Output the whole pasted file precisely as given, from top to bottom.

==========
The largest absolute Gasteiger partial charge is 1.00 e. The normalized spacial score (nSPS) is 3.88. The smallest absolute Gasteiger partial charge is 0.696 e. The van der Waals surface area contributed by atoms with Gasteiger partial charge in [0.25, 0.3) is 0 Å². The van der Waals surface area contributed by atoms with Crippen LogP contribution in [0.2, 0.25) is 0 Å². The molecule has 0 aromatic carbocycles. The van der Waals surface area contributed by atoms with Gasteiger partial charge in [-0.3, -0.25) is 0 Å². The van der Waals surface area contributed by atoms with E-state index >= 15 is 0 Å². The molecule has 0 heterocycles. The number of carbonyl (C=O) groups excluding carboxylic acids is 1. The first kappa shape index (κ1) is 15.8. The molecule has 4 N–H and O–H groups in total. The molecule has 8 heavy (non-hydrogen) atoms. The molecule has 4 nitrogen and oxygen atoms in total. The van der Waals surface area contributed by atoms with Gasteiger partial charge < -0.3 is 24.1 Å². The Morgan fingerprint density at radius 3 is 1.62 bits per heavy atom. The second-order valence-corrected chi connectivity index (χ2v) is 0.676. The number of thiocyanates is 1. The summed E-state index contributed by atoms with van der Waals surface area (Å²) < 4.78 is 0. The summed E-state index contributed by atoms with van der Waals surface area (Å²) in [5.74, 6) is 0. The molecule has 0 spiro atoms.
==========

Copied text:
The largest absolute Gasteiger partial charge is 1.00 e. The normalized spacial score (nSPS) is 3.88. The smallest absolute Gasteiger partial charge is 0.696 e. The van der Waals surface area contributed by atoms with Gasteiger partial charge in [0.25, 0.3) is 0 Å². The van der Waals surface area contributed by atoms with Crippen LogP contribution in [0.2, 0.25) is 0 Å². The molecule has 0 aromatic carbocycles. The van der Waals surface area contributed by atoms with Gasteiger partial charge in [-0.3, -0.25) is 0 Å². The van der Waals surface area contributed by atoms with E-state index >= 15 is 0 Å². The molecule has 0 heterocycles. The number of carbonyl (C=O) groups excluding carboxylic acids is 1. The first kappa shape index (κ1) is 15.8. The molecule has 4 N–H and O–H groups in total. The molecule has 8 heavy (non-hydrogen) atoms. The molecule has 4 nitrogen and oxygen atoms in total. The van der Waals surface area contributed by atoms with Gasteiger partial charge < -0.3 is 24.1 Å². The Morgan fingerprint density at radius 3 is 1.62 bits per heavy atom. The second-order valence-corrected chi connectivity index (χ2v) is 0.676. The number of thiocyanates is 1. The summed E-state index contributed by atoms with van der Waals surface area (Å²) < 4.78 is 0. The summed E-state index contributed by atoms with van der Waals surface area (Å²) in [5.74, 6) is 0. The molecule has 0 spiro atoms.